Gandhi, who was also the creative director of ‘Tumbbad’ (2018), another festival favourite feels the big questions of the self and the universe do not need the speculative romance of philosophy and science has caught up and answered most philosophical or “spiritual” questions of his youth…writes Sukant Deepak
When he dropped out of school early, he was convinced that he wanted to be a magician. He even wanted to be a philosopher and a scientist. Cinema has allowed filmmaker Anand Gandhi to stay close to all his childhood dreams.
Believing magic and cinema are cognitive gyms as both achieve wonder by simulating experiences that are greater than the sum of their parts — whether by pulling a rabbit out of a hat or by telling a story of siblings separated at birth…
“We are seduced into studying the parts and interactions that this new whole emerged from. We are compelled to understand the cogs and gears behind the collapse of a marriage in a story or the engineering behind a bullet catch by a magician. Improbable phenomena witnessed firsthand challenge our notions of reality. Wonder then becomes an invitation to engage with paradoxes. The path of wonder may not always lead to answers, but often broadens our consciousness. That is the overlapping function of magic and cinema,” he tells.
The filmmaker and co-writer of ‘Ship of Theseus’ (2012) which made audiences and critics across the world sit up, who recently put up on Instagram a storyboard driven by AI for his sci-fi film ‘Emergence’, says looking back at his life, including the decision to drop out of college early, was a choice informed by his immediate needs and context.
“I wanted to get to know the region I was born in better and didn’t want to leave the country for education. The education that I had access to in Mumbai was insufficient for my intellectual curiosity and capacity. The only choice I was left with was to create my own bespoke journey of learning. Today, I am grateful that the 16-year-old me had the opportunity to leave college in search of a more meaningful education and follow it with rigor and responsibility.”
Gandhi, who was also the creative director of ‘Tumbbad’ (2018), another festival favourite feels the big questions of the self and the universe do not need the speculative romance of philosophy and science has caught up and answered most philosophical or “spiritual” questions of his youth.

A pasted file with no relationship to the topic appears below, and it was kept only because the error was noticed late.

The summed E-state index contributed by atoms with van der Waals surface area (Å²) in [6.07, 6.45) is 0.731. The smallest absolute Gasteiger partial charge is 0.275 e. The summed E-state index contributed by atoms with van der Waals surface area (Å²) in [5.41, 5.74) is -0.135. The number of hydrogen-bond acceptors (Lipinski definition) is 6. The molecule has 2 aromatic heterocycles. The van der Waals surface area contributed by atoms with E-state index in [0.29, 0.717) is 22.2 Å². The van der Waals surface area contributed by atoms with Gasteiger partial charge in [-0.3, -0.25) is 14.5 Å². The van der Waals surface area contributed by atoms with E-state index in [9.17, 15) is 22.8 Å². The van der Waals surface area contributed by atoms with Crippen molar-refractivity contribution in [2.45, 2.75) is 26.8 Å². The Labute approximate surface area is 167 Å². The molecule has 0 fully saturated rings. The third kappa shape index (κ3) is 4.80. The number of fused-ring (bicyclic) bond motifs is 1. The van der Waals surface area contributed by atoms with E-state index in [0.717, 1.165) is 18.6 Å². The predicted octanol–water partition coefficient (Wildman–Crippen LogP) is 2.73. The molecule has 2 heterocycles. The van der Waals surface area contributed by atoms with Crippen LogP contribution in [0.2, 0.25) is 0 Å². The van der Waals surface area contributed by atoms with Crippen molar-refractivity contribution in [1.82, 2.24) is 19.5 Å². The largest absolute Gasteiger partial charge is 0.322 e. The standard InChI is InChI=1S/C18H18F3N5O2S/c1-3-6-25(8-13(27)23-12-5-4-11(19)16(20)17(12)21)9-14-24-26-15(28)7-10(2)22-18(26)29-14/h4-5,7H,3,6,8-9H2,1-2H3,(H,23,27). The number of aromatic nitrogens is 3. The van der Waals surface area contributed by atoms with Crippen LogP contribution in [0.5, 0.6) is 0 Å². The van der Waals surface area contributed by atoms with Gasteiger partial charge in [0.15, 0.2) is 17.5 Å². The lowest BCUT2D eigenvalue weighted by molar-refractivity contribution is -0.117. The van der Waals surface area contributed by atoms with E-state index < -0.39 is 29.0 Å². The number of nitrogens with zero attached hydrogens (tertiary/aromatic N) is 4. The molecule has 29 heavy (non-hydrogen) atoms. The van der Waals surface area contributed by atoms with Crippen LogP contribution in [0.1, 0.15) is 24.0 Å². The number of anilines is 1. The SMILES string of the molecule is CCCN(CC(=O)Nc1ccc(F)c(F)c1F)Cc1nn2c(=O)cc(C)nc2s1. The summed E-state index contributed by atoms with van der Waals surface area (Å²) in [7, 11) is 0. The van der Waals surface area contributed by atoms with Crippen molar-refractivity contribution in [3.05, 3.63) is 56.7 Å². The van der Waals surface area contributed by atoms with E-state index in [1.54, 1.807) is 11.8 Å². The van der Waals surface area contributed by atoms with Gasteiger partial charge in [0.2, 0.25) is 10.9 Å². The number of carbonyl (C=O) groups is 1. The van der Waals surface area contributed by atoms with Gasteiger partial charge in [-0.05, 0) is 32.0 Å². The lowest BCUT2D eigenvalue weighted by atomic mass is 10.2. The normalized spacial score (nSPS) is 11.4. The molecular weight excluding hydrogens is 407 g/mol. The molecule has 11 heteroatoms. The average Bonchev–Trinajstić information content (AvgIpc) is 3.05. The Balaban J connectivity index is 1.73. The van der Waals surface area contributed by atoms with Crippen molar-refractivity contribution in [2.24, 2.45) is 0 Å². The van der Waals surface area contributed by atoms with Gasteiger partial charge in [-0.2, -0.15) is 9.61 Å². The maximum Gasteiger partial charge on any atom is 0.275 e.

“The purpose of philosophy now is to simulate potential human futures and propose social and moral contracts that will get us there. To that purpose, I find the work of Peter Singer very relevant. Besides learning about decision systems and possible directions for democracies and DAOs, I spend most of my time reading breakthroughs in cognitive biology,” he adds.
Though his next film ‘Emergence’ is about the pandemic, he started work on it way back in 2015. In fact, he had started thinking about it while making ‘Tumbbad’.
“I had hinted at the Spanish flu in one of the early drafts of ‘Tumbbad’ (which was how I justified the desolate Indian landscapes to myself). After finishing the shoot in 2015, I went back to a brilliant book I had read about making ‘Ship of Theseus’. That was Dennis Bray’s ‘Wetware’. I had become obsessed with the question of the emergence of consciousness. Does it evolve at the level of the mammalian brain or does it exist at the level of the cell, or even before (in quantum nanotubes as suggested by Penrose)? A setting emerged in my mind: One where I can juxtapose all these ideas together. A pandemic where the smallest form of consciousness, that is a virus, interacts with the most complex form that we are aware of, that is the human mind.”
Stressing that his process is about constantly searching for metaphors and analogies that can help him transmit his hopes, warnings, and insights, he says, “Once I find an allegory that seems to stick, I spend a lot of time making it coherent and immersive.”
This filmmaker who admires directors like Roy Andersson, Michael Haneke, Bela Tarr, Emir Kusturica, and Stanley Kubrick, says he cannot even imagine where AI-based visualisation is going to take us.
“It’s to help us record our memories with unprecedented fidelity, transmit our interiority with incredible accuracy, imagine futures, recreate pasts, dream up solutions in space travel and protein folding. We are living through a leapfrogging event in humanity.”
For someone whose writing credits also include ‘Kyunki Saas Bhi Kabhi Bahu Thi’, he says he was young and used training wheels at the time.
“I was learning to ride. It was a wonderful experience to work with Ekta and Rajubhai. I have always been grateful.”
He also feels that while the OTT space in India is still primitive, but will leapfrog very soon.
“A new generation of execs will soon replace the old guard and a golden era of cultural excellence will emerge — or at least, this is what I keep telling myself.”
ALSO READ-OTT releases to watch with family